Back in the dark ages of the Eisenhower administration, the newly affluent popular culture was introduced to fads: coonskin caps, hula hoops and joy buzzers. Remember joy buzzers? The comedy of cruelty on the playground.
For those of you who were fortunate to miss out on this cultural trend, a joy buzzer was a small spring device that you wore on the inside of your hand. When you shook hands with some sucker, a small stud was depressed, unwinding the spring that was the “buzzer” of its name. “Wow! Watch ‘em jump. Fun for all.” Well, maybe not so much joy for the sucker.
Never were so many handshakes proffered or refused. “Show me your hand,” was the common cry. We all sounded like Las Vegas poker dealers in training.
When you have been “buzzed” a few times, it doesn’t take long to get suspicious when someone is offering a hand. If you are a long-term Boston Red Sox fan, you approach every season with the expectation of being “buzzed” at some point and watching your trust in baseball nature head down the drain one more time.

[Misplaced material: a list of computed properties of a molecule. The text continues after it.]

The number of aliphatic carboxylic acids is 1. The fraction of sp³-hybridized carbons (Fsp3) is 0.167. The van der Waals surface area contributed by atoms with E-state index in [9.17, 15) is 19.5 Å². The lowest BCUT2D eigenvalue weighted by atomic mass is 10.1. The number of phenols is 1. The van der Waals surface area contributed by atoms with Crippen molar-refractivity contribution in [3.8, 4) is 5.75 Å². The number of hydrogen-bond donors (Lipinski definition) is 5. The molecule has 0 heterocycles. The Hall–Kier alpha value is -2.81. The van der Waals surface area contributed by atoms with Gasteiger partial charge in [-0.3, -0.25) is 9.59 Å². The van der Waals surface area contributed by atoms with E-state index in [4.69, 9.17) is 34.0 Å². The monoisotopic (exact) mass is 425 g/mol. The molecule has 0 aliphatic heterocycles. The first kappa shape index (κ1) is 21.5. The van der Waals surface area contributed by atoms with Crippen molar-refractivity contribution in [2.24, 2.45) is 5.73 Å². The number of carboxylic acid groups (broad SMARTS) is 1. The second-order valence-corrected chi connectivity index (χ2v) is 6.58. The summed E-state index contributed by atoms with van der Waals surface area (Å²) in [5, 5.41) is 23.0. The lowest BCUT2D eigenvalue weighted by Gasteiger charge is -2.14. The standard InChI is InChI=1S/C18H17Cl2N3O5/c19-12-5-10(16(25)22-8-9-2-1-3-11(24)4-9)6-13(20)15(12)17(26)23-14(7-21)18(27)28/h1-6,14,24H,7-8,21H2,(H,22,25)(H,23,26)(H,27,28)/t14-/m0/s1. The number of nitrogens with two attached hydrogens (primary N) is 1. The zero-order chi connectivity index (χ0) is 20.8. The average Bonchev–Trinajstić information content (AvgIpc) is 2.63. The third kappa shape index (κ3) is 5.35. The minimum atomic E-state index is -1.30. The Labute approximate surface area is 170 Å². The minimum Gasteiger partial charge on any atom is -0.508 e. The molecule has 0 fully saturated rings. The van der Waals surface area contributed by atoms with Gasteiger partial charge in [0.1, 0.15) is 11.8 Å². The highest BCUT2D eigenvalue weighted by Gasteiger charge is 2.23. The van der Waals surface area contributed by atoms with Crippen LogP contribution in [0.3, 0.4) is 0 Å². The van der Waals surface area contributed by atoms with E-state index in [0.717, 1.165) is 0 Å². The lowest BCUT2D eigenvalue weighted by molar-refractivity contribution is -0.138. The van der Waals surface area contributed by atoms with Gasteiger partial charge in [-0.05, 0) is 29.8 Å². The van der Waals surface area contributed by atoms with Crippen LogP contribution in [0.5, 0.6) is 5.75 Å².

For most of the last century, the Sox would extend their hand at the beginning of the season, and most of New England, knowing full well what was to come, would still extend theirs, face scrunched, shoulders hunched, waiting for the shock that was sure to come.
When the century turned over, though, something happened. The buzzer was gone. People clasped hands with no fear, exulting in the latest journey to the post-season and enduring duck boat parades with barely a whimper.
Last season, the bad old times seemed to return. Boston finished the shortened season last — behind Baltimore. Baltimore!
But now, the new age seems to be back with us. The Sox have risen from last to still standing, and though I am no fan of post-seasons, I have been carried along with this run like the rest of New England.
Are you a Sox fan? Let’s shake on it.
Millerton resident Theodore Kneeland is a former teacher and coach — and athlete.